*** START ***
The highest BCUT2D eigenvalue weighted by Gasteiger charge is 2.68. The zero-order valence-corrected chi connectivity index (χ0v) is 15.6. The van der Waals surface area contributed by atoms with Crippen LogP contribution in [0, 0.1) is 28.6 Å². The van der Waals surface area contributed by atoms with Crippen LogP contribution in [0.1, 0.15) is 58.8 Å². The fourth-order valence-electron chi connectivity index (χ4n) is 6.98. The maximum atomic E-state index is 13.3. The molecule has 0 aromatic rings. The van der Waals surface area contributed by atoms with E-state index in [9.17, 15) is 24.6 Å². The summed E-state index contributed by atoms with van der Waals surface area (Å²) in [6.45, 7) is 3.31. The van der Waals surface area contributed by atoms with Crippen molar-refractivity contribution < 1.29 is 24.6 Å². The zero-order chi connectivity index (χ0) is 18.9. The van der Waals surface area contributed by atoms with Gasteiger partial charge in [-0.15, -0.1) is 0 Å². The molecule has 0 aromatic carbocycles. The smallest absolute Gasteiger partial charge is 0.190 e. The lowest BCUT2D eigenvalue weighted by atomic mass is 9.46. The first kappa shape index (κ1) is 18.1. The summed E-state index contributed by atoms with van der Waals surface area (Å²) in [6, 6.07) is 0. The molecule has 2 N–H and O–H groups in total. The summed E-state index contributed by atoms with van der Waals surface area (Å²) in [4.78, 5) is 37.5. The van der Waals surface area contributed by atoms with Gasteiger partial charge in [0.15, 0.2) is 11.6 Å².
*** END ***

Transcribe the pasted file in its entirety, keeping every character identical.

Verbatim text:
The highest BCUT2D eigenvalue weighted by Gasteiger charge is 2.68. The zero-order valence-corrected chi connectivity index (χ0v) is 15.6. The van der Waals surface area contributed by atoms with Crippen LogP contribution in [0, 0.1) is 28.6 Å². The van der Waals surface area contributed by atoms with Crippen LogP contribution in [0.1, 0.15) is 58.8 Å². The fourth-order valence-electron chi connectivity index (χ4n) is 6.98. The maximum atomic E-state index is 13.3. The molecule has 0 aromatic rings. The van der Waals surface area contributed by atoms with E-state index in [9.17, 15) is 24.6 Å². The summed E-state index contributed by atoms with van der Waals surface area (Å²) in [6.45, 7) is 3.31. The van der Waals surface area contributed by atoms with Crippen molar-refractivity contribution < 1.29 is 24.6 Å². The zero-order chi connectivity index (χ0) is 18.9. The van der Waals surface area contributed by atoms with Gasteiger partial charge in [-0.15, -0.1) is 0 Å². The molecule has 0 aromatic carbocycles. The smallest absolute Gasteiger partial charge is 0.190 e. The lowest BCUT2D eigenvalue weighted by atomic mass is 9.46. The first kappa shape index (κ1) is 18.1. The summed E-state index contributed by atoms with van der Waals surface area (Å²) in [6, 6.07) is 0. The molecule has 2 N–H and O–H groups in total. The summed E-state index contributed by atoms with van der Waals surface area (Å²) in [4.78, 5) is 37.5. The van der Waals surface area contributed by atoms with Gasteiger partial charge in [0.15, 0.2) is 11.6 Å².